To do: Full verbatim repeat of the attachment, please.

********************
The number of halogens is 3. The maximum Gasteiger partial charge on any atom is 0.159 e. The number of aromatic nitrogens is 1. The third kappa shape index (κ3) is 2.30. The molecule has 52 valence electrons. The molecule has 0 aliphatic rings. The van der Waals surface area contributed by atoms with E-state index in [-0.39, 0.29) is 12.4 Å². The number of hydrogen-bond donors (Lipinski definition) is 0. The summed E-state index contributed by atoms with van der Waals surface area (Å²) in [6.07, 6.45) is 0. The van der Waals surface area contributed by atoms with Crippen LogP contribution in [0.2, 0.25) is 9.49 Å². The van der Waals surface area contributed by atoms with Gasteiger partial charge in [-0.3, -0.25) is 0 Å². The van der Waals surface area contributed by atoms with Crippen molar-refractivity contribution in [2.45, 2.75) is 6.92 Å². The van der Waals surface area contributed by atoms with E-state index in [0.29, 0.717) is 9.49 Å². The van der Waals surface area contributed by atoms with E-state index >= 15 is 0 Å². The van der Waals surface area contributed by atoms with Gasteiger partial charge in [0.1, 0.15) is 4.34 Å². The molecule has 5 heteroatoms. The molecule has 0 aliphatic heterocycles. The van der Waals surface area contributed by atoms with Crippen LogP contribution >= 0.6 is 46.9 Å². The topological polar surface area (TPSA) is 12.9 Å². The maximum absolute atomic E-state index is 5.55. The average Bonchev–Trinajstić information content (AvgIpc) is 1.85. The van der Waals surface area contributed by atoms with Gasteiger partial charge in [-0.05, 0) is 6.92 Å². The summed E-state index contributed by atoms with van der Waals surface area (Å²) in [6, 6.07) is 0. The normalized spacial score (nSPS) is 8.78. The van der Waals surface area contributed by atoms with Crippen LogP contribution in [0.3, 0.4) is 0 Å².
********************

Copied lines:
The number of halogens is 3. The maximum Gasteiger partial charge on any atom is 0.159 e. The number of aromatic nitrogens is 1. The third kappa shape index (κ3) is 2.30. The molecule has 52 valence electrons. The molecule has 0 aliphatic rings. The van der Waals surface area contributed by atoms with E-state index in [-0.39, 0.29) is 12.4 Å². The number of hydrogen-bond donors (Lipinski definition) is 0. The summed E-state index contributed by atoms with van der Waals surface area (Å²) in [6.07, 6.45) is 0. The van der Waals surface area contributed by atoms with Crippen LogP contribution in [0.2, 0.25) is 9.49 Å². The van der Waals surface area contributed by atoms with Gasteiger partial charge in [-0.3, -0.25) is 0 Å². The van der Waals surface area contributed by atoms with Crippen molar-refractivity contribution in [2.45, 2.75) is 6.92 Å². The van der Waals surface area contributed by atoms with E-state index in [0.29, 0.717) is 9.49 Å². The van der Waals surface area contributed by atoms with E-state index >= 15 is 0 Å². The van der Waals surface area contributed by atoms with Gasteiger partial charge in [0.1, 0.15) is 4.34 Å². The molecule has 5 heteroatoms. The molecule has 0 aliphatic heterocycles. The van der Waals surface area contributed by atoms with Crippen LogP contribution >= 0.6 is 46.9 Å². The topological polar surface area (TPSA) is 12.9 Å². The maximum absolute atomic E-state index is 5.55. The average Bonchev–Trinajstić information content (AvgIpc) is 1.85. The van der Waals surface area contributed by atoms with Gasteiger partial charge in [-0.05, 0) is 6.92 Å². The summed E-state index contributed by atoms with van der Waals surface area (Å²) in [6, 6.07) is 0. The normalized spacial score (nSPS) is 8.78. The van der Waals surface area contributed by atoms with Crippen LogP contribution in [0.3, 0.4) is 0 Å².